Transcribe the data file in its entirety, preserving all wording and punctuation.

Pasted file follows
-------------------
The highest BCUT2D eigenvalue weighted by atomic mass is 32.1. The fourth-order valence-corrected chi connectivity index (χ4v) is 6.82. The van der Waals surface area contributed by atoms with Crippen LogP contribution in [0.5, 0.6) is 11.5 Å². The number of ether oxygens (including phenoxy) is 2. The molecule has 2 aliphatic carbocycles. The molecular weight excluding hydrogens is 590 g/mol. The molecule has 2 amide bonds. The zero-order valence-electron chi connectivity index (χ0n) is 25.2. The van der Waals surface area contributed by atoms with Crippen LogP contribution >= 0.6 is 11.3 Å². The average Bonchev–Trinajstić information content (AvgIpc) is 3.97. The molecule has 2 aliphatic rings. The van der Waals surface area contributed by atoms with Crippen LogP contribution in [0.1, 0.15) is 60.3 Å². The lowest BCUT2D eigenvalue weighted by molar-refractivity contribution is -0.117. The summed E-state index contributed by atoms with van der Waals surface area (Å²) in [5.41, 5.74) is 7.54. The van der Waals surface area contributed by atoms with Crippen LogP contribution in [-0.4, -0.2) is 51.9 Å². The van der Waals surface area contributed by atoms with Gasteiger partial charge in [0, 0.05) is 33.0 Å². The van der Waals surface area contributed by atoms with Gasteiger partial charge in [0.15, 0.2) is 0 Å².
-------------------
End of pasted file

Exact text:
The highest BCUT2D eigenvalue weighted by atomic mass is 32.1. The fourth-order valence-corrected chi connectivity index (χ4v) is 6.82. The van der Waals surface area contributed by atoms with Crippen LogP contribution in [0.5, 0.6) is 11.5 Å². The number of ether oxygens (including phenoxy) is 2. The molecule has 2 aliphatic carbocycles. The molecular weight excluding hydrogens is 590 g/mol. The molecule has 2 amide bonds. The zero-order valence-electron chi connectivity index (χ0n) is 25.2. The van der Waals surface area contributed by atoms with Crippen LogP contribution >= 0.6 is 11.3 Å². The average Bonchev–Trinajstić information content (AvgIpc) is 3.97. The molecule has 2 aliphatic rings. The van der Waals surface area contributed by atoms with Crippen LogP contribution in [0.1, 0.15) is 60.3 Å². The lowest BCUT2D eigenvalue weighted by molar-refractivity contribution is -0.117. The summed E-state index contributed by atoms with van der Waals surface area (Å²) in [5.41, 5.74) is 7.54. The van der Waals surface area contributed by atoms with Crippen LogP contribution in [-0.4, -0.2) is 51.9 Å². The van der Waals surface area contributed by atoms with Gasteiger partial charge in [0, 0.05) is 33.0 Å². The van der Waals surface area contributed by atoms with Gasteiger partial charge in [0.15, 0.2) is 0 Å².